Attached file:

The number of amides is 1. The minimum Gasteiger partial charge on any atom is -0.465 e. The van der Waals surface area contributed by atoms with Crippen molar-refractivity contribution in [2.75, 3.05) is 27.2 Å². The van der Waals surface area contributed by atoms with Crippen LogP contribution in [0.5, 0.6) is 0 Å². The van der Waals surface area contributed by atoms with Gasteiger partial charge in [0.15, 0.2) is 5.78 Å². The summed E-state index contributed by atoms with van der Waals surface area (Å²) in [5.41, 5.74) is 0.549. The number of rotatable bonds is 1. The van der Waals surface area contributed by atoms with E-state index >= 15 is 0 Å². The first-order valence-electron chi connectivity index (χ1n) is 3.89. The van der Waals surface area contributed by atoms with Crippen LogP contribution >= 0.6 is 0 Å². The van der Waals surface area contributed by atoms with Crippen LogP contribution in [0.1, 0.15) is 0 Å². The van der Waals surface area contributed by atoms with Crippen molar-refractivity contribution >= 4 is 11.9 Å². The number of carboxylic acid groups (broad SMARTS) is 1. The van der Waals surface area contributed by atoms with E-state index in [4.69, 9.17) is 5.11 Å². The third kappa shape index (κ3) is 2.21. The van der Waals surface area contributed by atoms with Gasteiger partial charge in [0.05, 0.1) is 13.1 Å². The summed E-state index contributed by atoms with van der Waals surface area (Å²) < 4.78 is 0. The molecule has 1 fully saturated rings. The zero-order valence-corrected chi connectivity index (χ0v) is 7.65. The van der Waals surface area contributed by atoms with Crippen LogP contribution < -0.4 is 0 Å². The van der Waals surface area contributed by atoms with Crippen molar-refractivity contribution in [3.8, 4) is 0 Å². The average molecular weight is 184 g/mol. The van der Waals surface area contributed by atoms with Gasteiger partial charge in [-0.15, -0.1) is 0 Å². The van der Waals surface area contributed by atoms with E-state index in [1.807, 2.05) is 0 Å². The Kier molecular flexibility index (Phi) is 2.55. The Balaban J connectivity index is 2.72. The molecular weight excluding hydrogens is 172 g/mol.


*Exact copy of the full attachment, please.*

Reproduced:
The number of amides is 1. The minimum Gasteiger partial charge on any atom is -0.465 e. The van der Waals surface area contributed by atoms with Crippen molar-refractivity contribution in [2.75, 3.05) is 27.2 Å². The van der Waals surface area contributed by atoms with Crippen LogP contribution in [0.5, 0.6) is 0 Å². The van der Waals surface area contributed by atoms with Gasteiger partial charge in [0.15, 0.2) is 5.78 Å². The summed E-state index contributed by atoms with van der Waals surface area (Å²) in [5.41, 5.74) is 0.549. The number of rotatable bonds is 1. The van der Waals surface area contributed by atoms with E-state index >= 15 is 0 Å². The first-order valence-electron chi connectivity index (χ1n) is 3.89. The van der Waals surface area contributed by atoms with Crippen LogP contribution >= 0.6 is 0 Å². The van der Waals surface area contributed by atoms with Crippen LogP contribution in [0.1, 0.15) is 0 Å². The van der Waals surface area contributed by atoms with Crippen molar-refractivity contribution >= 4 is 11.9 Å². The number of carboxylic acid groups (broad SMARTS) is 1. The van der Waals surface area contributed by atoms with E-state index in [4.69, 9.17) is 5.11 Å². The third kappa shape index (κ3) is 2.21. The van der Waals surface area contributed by atoms with Gasteiger partial charge in [0.05, 0.1) is 13.1 Å². The summed E-state index contributed by atoms with van der Waals surface area (Å²) < 4.78 is 0. The molecule has 1 fully saturated rings. The zero-order valence-corrected chi connectivity index (χ0v) is 7.65. The van der Waals surface area contributed by atoms with Crippen LogP contribution < -0.4 is 0 Å². The van der Waals surface area contributed by atoms with Crippen molar-refractivity contribution in [3.8, 4) is 0 Å². The average molecular weight is 184 g/mol. The van der Waals surface area contributed by atoms with Gasteiger partial charge in [-0.15, -0.1) is 0 Å². The van der Waals surface area contributed by atoms with E-state index in [1.807, 2.05) is 0 Å². The Kier molecular flexibility index (Phi) is 2.55. The Balaban J connectivity index is 2.72. The molecular weight excluding hydrogens is 172 g/mol.